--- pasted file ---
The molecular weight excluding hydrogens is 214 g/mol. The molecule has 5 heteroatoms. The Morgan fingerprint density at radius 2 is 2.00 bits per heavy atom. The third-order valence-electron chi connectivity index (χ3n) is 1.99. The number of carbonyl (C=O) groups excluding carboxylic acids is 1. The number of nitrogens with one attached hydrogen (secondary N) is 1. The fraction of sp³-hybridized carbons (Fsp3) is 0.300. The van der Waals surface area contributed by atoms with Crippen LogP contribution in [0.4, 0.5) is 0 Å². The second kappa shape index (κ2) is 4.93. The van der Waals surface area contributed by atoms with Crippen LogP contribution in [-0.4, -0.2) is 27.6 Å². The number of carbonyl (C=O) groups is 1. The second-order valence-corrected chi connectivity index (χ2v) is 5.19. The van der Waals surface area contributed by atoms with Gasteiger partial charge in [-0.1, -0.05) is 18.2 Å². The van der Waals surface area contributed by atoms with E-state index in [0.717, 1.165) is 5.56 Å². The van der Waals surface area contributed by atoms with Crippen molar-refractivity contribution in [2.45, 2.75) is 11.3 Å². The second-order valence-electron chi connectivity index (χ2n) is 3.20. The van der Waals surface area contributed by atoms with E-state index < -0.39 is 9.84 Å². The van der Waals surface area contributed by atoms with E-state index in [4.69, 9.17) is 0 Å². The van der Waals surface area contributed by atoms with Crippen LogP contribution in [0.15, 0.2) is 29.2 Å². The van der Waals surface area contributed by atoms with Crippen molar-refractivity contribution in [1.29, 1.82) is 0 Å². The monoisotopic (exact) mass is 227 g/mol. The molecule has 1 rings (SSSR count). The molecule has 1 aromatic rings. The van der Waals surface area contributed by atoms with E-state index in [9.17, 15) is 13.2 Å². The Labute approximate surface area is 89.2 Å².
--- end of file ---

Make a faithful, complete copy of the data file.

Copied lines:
The molecular weight excluding hydrogens is 214 g/mol. The molecule has 5 heteroatoms. The Morgan fingerprint density at radius 2 is 2.00 bits per heavy atom. The third-order valence-electron chi connectivity index (χ3n) is 1.99. The number of carbonyl (C=O) groups excluding carboxylic acids is 1. The number of nitrogens with one attached hydrogen (secondary N) is 1. The fraction of sp³-hybridized carbons (Fsp3) is 0.300. The van der Waals surface area contributed by atoms with Crippen LogP contribution in [0.4, 0.5) is 0 Å². The second kappa shape index (κ2) is 4.93. The van der Waals surface area contributed by atoms with Crippen LogP contribution in [-0.4, -0.2) is 27.6 Å². The number of carbonyl (C=O) groups is 1. The second-order valence-corrected chi connectivity index (χ2v) is 5.19. The van der Waals surface area contributed by atoms with Gasteiger partial charge in [-0.1, -0.05) is 18.2 Å². The van der Waals surface area contributed by atoms with E-state index in [0.717, 1.165) is 5.56 Å². The van der Waals surface area contributed by atoms with Crippen molar-refractivity contribution in [2.45, 2.75) is 11.3 Å². The second-order valence-electron chi connectivity index (χ2n) is 3.20. The van der Waals surface area contributed by atoms with E-state index < -0.39 is 9.84 Å². The van der Waals surface area contributed by atoms with E-state index in [4.69, 9.17) is 0 Å². The van der Waals surface area contributed by atoms with Crippen LogP contribution in [0.15, 0.2) is 29.2 Å². The van der Waals surface area contributed by atoms with Crippen molar-refractivity contribution in [1.29, 1.82) is 0 Å². The monoisotopic (exact) mass is 227 g/mol. The molecule has 1 rings (SSSR count). The molecule has 1 aromatic rings. The van der Waals surface area contributed by atoms with E-state index in [9.17, 15) is 13.2 Å². The Labute approximate surface area is 89.2 Å².